In my last post I talked about one approach to determining which sires tend to produce sound offspring, and some potential pitfalls to studying the the topic using that approach. Here I'll discuss some steps that can be taken to ensure that a study that uses this approach eliminates the first (and most complex) of the biases introduced by those issues:
Offspring of better sires will tend to retire earlier due to breeding value.
One thing to keep in mind is that this will affect males and females differently. The effect will be strongest among males, but only those with enough ability (or good enough breeding) to be sent to the breeding shed. In females, the effect will be weaker, but will affect virtually all of them. So we can't fully solve the problem by stuying just one sex or the other, but perhaps by limiting the study to males who are not ultimately used for stud duty. Another option would be to look at geldings only...but then we run into sample size issues...particularly for the top sires, where owners will be very reluctant to geld their sons.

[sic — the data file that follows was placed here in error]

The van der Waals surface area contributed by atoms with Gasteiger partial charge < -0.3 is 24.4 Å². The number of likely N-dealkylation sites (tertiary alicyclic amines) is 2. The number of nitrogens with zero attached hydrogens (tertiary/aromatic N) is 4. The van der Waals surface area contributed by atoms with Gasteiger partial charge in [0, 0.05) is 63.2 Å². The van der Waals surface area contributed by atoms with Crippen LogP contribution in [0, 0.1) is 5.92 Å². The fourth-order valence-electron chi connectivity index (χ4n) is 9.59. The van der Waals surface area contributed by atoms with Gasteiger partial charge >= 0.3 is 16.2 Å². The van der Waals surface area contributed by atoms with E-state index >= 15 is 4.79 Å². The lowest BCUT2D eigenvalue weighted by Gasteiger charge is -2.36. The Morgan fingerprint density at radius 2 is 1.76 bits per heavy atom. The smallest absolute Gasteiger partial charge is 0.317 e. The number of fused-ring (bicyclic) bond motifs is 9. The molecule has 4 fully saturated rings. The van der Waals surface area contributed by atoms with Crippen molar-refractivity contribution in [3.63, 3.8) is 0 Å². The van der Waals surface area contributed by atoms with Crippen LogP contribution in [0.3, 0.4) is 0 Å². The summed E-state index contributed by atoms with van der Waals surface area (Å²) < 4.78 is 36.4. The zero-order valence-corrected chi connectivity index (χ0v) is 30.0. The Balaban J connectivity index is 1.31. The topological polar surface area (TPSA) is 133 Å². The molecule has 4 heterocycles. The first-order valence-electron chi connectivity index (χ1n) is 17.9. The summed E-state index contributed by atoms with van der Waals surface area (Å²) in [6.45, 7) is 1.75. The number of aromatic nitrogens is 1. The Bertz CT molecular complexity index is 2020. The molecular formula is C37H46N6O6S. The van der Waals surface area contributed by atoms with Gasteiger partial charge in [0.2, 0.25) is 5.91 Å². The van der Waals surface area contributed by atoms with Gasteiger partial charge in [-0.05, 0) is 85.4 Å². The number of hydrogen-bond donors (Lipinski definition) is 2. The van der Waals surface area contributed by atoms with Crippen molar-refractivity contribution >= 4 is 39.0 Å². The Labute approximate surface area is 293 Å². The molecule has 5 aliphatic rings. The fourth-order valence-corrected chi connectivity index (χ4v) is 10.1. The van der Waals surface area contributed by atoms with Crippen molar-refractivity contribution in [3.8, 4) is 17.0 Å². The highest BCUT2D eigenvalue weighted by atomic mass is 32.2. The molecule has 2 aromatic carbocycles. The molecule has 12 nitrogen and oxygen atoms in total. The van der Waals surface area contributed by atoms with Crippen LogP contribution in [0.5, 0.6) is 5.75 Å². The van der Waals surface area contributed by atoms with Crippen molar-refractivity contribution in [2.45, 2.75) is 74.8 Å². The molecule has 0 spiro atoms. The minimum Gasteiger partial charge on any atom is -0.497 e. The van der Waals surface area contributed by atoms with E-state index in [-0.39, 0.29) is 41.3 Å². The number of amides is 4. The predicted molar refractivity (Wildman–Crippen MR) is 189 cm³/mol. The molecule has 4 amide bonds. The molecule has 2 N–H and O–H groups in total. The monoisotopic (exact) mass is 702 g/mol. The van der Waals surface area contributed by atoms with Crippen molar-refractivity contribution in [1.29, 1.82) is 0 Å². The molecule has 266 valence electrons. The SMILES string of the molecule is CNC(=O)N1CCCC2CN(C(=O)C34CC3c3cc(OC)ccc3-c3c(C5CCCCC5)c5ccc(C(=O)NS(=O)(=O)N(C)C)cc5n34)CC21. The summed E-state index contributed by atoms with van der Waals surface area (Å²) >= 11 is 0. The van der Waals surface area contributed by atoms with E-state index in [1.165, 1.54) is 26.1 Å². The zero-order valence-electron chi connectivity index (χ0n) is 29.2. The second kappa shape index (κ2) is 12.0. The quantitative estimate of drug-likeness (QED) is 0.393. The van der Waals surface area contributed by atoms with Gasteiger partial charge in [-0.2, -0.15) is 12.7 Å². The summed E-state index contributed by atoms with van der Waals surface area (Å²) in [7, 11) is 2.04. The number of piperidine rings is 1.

One possible approach to eliminating this as a factor would be to look at average starts per year of racing, instead of average starts per career. If we did that, we'd need to make sure to control for age in some way though, since horses will tend to race more in the prime of their career than as two year olds. One bias in the data we should be aware of here is that cheaper horses will tend to race more, regardless of soundness. So the pampered children of star sires like AP Indy may come out looking less sound than they really are.
Next post, I'll start looking at the other three issues I brought up regarding this research topic.